Towns Hit with Early Payments
Residents across the region are surging to town and city halls this week to pay their property taxes early with hopes that doing so will save them money before the new federal tax code drafted by Congressional Republicans goes into effect next week.
In the days since the bill was signed into law by President Donald Trump, municipal tax collectors have seen an influx of residents hoping to pay ahead on their property taxes before 2017 ends. According to the IRS, paying in advance may allow property owners to deduct those taxes on their next returns despite the new bill capping those deductions at $10,000 annually.
With only a few business days until the end of the year, the trend has at times turned into a mad dash.
“It’s been insane,” said Vyctoria Pantano, payroll coordinator and assistant to the tax collector in Groton. “It’s been nonstop. The phones are off the hook. There’s been lines at the window, people trying to prepay. It’s definitely high volume.”
As of Thursday morning, Pantano said, Groton had received $367,000 in prepaid taxes from about 70 property owners, significantly more than the same time last year.
And Groton is not alone: while exact figures were not always available, tax collectors across Greater Lowell and North Central Mass. have seen similar crowds in the past week. Most reported dozens of residents prepaying taxes. One municipal employee sighed audibly when a reporter inquired about the topic. In Littleton and Westford, town employees estimated several hundred people had paid ahead.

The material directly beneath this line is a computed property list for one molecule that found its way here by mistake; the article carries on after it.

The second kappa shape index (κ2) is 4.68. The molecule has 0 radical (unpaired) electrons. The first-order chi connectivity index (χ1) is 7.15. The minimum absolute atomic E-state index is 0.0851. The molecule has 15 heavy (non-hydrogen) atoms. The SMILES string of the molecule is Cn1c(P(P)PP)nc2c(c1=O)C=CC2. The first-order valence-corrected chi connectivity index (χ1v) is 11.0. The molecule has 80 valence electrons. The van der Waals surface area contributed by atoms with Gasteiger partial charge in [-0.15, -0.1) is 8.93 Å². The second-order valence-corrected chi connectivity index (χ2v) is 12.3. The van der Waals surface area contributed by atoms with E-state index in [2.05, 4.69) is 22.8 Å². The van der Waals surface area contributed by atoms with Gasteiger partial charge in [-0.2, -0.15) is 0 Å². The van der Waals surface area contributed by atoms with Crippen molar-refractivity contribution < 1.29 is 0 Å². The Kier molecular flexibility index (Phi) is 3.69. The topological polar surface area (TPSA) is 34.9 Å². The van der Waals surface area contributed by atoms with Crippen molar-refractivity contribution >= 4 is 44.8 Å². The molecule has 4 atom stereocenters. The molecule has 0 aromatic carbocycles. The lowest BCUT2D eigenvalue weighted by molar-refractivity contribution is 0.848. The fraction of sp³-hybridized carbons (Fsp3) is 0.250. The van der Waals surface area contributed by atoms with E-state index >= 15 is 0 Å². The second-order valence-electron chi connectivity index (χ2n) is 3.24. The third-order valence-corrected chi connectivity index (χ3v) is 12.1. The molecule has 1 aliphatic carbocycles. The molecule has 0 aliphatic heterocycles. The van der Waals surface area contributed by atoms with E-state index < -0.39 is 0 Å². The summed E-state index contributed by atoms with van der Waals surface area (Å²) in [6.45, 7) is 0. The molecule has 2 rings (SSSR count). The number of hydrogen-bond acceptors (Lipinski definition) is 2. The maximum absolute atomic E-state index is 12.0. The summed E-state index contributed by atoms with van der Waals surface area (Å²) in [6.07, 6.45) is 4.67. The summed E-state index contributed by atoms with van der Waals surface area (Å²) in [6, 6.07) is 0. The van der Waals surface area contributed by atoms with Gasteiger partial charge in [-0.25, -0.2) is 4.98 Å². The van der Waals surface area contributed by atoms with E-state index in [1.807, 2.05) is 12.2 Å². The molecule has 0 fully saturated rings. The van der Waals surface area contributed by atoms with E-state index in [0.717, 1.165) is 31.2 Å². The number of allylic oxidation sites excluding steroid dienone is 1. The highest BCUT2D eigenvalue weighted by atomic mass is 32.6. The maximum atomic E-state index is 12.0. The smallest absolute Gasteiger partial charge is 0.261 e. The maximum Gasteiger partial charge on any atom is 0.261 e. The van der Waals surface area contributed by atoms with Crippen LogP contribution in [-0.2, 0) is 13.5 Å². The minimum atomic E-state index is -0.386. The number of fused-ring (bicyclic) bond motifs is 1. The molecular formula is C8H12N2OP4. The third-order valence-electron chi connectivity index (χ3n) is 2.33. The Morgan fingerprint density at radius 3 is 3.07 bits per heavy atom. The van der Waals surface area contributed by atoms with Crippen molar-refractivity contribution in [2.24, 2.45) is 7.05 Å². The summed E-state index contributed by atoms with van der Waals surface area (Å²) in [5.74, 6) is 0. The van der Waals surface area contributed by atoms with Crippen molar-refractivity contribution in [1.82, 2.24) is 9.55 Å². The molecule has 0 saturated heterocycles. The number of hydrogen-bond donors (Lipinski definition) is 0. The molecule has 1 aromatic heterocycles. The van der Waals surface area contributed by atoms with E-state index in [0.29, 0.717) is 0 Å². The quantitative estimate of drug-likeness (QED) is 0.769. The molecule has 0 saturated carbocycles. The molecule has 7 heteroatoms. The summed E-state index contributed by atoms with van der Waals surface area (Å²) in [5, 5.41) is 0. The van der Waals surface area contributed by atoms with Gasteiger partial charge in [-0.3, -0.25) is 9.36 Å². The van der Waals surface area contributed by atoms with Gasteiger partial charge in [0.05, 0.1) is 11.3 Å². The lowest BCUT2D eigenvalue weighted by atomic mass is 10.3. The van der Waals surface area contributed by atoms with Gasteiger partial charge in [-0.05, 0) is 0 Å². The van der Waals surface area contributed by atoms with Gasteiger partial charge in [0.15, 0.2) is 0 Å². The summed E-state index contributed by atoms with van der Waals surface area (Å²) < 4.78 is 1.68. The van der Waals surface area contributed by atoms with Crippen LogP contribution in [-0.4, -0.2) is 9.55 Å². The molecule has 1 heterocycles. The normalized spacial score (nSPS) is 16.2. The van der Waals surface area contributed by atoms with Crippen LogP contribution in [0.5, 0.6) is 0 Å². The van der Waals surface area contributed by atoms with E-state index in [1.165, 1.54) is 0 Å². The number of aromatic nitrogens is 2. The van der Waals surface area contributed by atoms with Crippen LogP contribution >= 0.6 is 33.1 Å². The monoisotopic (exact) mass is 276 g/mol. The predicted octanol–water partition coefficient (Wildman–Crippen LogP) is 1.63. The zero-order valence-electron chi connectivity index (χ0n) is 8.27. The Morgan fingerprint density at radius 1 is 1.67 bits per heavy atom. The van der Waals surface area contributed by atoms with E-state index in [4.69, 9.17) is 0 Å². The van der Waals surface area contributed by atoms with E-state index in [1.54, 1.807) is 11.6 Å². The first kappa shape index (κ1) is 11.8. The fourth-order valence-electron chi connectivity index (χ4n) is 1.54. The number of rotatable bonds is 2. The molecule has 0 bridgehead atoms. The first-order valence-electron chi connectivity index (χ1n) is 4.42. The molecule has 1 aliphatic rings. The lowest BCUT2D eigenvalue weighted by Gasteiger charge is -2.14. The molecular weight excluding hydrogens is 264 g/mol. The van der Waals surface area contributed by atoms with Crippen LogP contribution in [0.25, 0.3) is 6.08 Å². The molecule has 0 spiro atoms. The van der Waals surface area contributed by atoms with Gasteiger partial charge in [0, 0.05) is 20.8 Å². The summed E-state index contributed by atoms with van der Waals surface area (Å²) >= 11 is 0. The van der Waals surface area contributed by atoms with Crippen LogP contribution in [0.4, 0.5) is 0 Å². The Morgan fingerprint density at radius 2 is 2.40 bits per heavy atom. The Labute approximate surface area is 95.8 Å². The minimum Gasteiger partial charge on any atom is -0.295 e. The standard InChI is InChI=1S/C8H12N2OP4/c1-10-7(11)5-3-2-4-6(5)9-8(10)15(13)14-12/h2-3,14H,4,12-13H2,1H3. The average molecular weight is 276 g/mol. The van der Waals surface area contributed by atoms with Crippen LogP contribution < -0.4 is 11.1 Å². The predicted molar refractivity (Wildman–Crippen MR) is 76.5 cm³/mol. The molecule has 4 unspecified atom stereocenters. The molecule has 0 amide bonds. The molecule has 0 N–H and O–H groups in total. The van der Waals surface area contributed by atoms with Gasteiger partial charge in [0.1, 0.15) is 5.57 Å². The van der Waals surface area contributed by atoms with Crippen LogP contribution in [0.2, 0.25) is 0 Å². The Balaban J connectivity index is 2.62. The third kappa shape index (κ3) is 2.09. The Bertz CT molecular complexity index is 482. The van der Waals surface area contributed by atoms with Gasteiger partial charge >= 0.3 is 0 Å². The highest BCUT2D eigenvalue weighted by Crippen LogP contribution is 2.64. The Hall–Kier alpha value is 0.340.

Linda Rossi, assistant tax collector in Leominster, said the city only saw five or six residents pre-pay taxes last winter. But in recent days, close to 50 have done so, most motivated by news reports about the tax bill.
“People have read the paper and watched the news, and when they come in to pay them, that’s what they’re telling us,” Rossi said.
A controversial provision in the tax bill, which takes effect in 2018, limits the amount of state and local tax filers can deduct from their federal taxes to $10,000. As a result, residents of states with high local rates may not be able to deduct as much as previous years.
Massachusetts is one of several states where the state and local tax deduction is claimed at an above-average rate. In 2015, about 37 percent of Bay State taxpayers took the deduction, compared to a national average of about 30 percent, according to statistics from the Tax Policy Center.
In some portions of the country, public officials are encouraging residents to pay ahead on their property taxes with hopes of reaping benefit from the local tax deduction before the new cap goes into effect.
It had been unclear for several days whether the strategy would work. The IRS announced Wednesday that taxes paid ahead by the end of 2017 could be deducted on returns, but only if the taxes were already assessed by the year’s end.
Towns around Lowell and Fitchburg were allowing residents to pay the next two quarters of property taxes. Those bills are normally due in February and May.
Groton’s town hall was not full of long lines on Thursday afternoon, but there was a steady stream of property owners walking up to the tax collector’s window with checks in hand. Dorothy Christiansen, a resident, said her accountant reached out to her to suggest she pay ahead.
“I can deduct it on my 2017 return, but I won’t be able to deduct it in 2018,” said resident Dorothy Christiansen. “It saves me a little money.”
Christiansen would not say exactly how much she hoped to save by paying ahead. But on a day when temperatures hovered in the single digits, that amount could not have been insignificant.
“It’s enough to make me come out on a cold day,” she said.
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